Joseph Ferrandino’s article “Minority Threat Hypothesis and NYPD Stop and Frisk Policy” from the June 2015 issue of the Criminal Justice Review utilizes a minority and Black threat framework to analyze the New York Police Department (NYPD)’s stop and frisk policy. The stop and frisk policies of the New York Police Department (NYPD) have been one of the most controversial and debated criminal justice topics in recent years as the NYPD made 4,628,936 stops and conducted 2,400,903 frisks between 2004 and 2012. Using Blacks in White-dominated neighborhoods as the reference group, Ferrandino compares four distinct police actions (frisks, searches, sanctions, and force used) during 481,027 stops in 2012 in 297 geographic information system (GIS-)-defined New York City neighborhoods. In his descriptive analysis, Ferrandino reveals the scope of isolation between Whites and Blacks, as well as the ratios of police action for each group within each neighborhood type. As it relates to security and policing, Ferrandino notes that Blacks in White-dominated and nondominated high White neighborhoods exceeded their population proportion and crime propensity ratios across all four police actions. The article discusses Black threat, defended neighborhoods, criminogenic explanations, and the out of place hypothesis, and adds to the growing sociological understanding of the racial aspects of stops and frisks in the most populous city in the United States.
The June issue of Crime & Delinquency features two great articles on policing and incarceration. The first is “Organizational-Level Police Discretion: An Application for Police Use of Lethal Force” by Jeffrey S. Nowacki. Nowacki posits that although research on police behaviour suggests that discretion is vital to police decision making, and can originate from many sources (e.g. officers, situations, structures, etc.), relatively few studies have examined exactly how organizational variables affect officer discretion. Of the studies that have tested whether organizational level influences shape discretion, Nowacki notes that even fewer of these studies have examined their influence on lethal force. This oversight is even more so apparent in light of the overrepresentation of Blacks in lethal force incidents because organizational characteristics and policies may reduce racial disparities in the application of lethal force. Using administrative policy and police department size as proxies for organizational variables, Nowacki, in his study, tests for organizational effects and examines whether these effects vary by race. Using city-level data from 1980 to 1984, he examines how organizational limits on discretion affect the volume of lethal force incidents, and illustrates the importance of considering discretion when researching police behaviour. In order to change police behaviour, especially in light of recent events, the organization proves to be a good place to start, as these organizational characteristics may prove easier to change than the structure of a given community.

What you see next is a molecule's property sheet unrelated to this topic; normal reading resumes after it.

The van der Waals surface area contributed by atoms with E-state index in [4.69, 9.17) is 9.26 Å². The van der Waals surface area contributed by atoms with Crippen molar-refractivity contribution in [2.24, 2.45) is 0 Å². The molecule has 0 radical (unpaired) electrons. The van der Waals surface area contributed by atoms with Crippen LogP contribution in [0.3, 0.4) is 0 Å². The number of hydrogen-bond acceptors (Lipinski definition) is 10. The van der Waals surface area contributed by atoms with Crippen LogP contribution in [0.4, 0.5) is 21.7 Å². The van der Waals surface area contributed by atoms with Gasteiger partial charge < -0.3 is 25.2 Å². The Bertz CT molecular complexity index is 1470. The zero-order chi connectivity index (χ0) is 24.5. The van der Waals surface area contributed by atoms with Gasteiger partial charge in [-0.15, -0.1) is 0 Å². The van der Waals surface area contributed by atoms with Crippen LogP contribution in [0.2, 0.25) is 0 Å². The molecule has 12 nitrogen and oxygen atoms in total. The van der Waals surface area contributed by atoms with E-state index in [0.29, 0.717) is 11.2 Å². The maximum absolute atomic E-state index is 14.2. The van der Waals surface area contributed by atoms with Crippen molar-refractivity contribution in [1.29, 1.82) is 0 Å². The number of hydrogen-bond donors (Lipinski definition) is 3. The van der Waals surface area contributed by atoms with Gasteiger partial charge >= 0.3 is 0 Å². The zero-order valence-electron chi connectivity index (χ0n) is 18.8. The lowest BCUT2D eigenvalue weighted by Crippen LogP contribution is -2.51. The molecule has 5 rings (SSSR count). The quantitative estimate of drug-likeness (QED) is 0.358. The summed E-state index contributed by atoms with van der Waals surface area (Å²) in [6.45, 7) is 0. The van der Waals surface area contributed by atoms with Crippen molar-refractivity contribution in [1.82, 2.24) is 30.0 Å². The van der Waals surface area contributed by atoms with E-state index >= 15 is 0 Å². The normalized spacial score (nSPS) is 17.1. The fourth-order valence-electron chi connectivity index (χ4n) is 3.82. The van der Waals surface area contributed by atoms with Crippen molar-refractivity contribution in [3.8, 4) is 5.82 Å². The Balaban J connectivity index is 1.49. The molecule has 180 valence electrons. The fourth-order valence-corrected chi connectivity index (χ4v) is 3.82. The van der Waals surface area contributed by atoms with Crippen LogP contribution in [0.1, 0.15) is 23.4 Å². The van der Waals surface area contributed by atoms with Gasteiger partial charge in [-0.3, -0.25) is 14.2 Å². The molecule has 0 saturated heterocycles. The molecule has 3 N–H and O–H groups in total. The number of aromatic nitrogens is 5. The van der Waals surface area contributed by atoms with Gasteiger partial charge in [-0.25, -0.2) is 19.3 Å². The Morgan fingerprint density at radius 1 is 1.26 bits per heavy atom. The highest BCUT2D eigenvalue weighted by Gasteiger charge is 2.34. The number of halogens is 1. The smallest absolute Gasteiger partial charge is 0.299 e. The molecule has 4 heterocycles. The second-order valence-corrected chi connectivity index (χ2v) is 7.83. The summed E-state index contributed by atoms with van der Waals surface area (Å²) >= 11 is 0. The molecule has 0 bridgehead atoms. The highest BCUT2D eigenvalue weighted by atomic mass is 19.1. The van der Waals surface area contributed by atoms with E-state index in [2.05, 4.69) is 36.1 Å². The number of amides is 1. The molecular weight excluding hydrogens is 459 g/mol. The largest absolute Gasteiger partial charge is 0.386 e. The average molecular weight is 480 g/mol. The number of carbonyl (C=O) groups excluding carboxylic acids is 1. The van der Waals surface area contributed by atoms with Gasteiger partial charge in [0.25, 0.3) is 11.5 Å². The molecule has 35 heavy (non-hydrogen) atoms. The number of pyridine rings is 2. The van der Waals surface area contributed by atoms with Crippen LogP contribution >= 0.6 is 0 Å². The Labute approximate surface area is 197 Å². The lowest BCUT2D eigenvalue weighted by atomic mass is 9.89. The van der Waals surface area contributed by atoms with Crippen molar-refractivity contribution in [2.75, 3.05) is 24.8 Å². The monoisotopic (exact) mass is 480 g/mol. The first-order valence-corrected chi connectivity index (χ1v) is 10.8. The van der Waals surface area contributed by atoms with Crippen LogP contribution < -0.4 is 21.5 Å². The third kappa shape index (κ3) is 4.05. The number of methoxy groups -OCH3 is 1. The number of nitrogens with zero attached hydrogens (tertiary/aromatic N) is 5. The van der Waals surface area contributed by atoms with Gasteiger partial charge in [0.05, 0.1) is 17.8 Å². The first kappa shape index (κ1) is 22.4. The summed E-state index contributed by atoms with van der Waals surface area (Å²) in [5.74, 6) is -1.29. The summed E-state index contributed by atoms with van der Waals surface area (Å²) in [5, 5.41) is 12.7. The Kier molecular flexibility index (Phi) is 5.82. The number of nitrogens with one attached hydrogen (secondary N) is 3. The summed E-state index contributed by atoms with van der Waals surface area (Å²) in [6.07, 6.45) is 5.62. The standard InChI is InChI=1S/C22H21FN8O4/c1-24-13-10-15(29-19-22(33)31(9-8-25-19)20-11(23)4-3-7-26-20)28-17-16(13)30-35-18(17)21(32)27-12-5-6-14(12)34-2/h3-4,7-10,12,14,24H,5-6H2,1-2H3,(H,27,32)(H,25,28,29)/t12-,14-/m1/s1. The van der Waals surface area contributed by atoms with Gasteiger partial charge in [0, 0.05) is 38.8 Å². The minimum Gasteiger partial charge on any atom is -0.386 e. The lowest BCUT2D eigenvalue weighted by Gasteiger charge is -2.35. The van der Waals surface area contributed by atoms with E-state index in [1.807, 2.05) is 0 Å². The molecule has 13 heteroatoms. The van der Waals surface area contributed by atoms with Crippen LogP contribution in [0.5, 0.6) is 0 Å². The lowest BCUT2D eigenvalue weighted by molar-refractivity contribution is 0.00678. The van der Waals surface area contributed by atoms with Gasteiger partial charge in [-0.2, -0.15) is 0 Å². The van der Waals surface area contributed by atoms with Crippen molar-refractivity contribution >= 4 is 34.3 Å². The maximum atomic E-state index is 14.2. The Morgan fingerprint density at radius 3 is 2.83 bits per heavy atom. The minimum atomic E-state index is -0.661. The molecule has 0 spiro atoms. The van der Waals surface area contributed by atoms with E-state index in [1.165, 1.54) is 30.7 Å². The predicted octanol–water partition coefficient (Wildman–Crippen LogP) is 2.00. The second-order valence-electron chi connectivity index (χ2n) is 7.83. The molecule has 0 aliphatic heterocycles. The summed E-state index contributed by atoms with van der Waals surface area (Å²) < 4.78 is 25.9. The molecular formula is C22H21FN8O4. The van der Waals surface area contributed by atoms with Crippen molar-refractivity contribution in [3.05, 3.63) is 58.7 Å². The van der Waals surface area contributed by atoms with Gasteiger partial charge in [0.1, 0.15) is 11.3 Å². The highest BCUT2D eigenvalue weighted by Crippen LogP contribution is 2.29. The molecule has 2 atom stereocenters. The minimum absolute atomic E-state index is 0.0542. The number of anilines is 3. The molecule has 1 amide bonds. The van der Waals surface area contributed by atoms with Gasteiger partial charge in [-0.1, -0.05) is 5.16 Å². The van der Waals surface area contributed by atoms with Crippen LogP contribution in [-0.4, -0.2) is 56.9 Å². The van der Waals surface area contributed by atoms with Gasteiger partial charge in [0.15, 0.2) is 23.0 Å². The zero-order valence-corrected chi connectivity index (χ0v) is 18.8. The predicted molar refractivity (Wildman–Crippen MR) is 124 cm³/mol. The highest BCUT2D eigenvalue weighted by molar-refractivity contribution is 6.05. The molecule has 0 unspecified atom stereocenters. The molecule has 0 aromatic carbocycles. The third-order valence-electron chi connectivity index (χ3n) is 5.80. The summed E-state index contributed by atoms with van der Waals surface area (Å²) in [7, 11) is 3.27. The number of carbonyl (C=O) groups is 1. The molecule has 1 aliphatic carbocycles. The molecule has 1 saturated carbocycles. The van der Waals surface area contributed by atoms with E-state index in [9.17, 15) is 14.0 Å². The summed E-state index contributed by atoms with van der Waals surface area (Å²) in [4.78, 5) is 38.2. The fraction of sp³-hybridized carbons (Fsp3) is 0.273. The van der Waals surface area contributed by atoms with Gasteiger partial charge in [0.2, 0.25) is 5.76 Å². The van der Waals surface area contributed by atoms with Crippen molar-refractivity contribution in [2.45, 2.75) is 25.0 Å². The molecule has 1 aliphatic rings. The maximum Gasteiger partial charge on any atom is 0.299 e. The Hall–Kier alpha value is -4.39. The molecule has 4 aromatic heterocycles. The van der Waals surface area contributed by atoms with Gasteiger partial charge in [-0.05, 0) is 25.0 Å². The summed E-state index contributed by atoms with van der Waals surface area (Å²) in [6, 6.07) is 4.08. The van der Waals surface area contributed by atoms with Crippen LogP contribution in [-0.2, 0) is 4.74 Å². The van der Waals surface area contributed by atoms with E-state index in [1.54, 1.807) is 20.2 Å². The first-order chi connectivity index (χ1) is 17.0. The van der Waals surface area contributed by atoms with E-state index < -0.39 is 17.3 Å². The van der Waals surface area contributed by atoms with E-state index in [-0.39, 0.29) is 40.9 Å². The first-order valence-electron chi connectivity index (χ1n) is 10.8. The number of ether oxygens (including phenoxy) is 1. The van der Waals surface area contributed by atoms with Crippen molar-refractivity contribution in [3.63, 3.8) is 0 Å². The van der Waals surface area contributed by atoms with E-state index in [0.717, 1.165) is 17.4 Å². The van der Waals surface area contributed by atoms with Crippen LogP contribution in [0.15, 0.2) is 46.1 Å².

The second article considered is an article by Andres F. Rengifo and Don Stemen. The authors use state-level penal data for 1978-2004 in their article “The Unintended Effects of Penal Reform: African American Presence, Incarceration, and the Abolition of Discretionary Parole in the United States” to examine whether the relationship between the size of the African American population and state incarceration rates is conditioned by the enactment of determinate sentencing (i.e., the abolition of discretionary parole release). Consistent with prior research, their findings show that larger Black populations are associated with higher incarceration rates. Their results also indicate that determinate sentencing is associated with lower imprisonment rates. What is striking, however, is the interaction between a higher proportion of African American residents and determinate sentencing is associated with higher incarceration rates, suggesting that in states with greater minority presence the abolition of discretionary parole amplifies the impact of punitive responses linked to racial threat. Rengifo and Stemen argue that this unintended effect reflects the fact that formal constraints on release decision making reduce the ability of nationwide justice systems to administer greater punishments to specific subpopulations.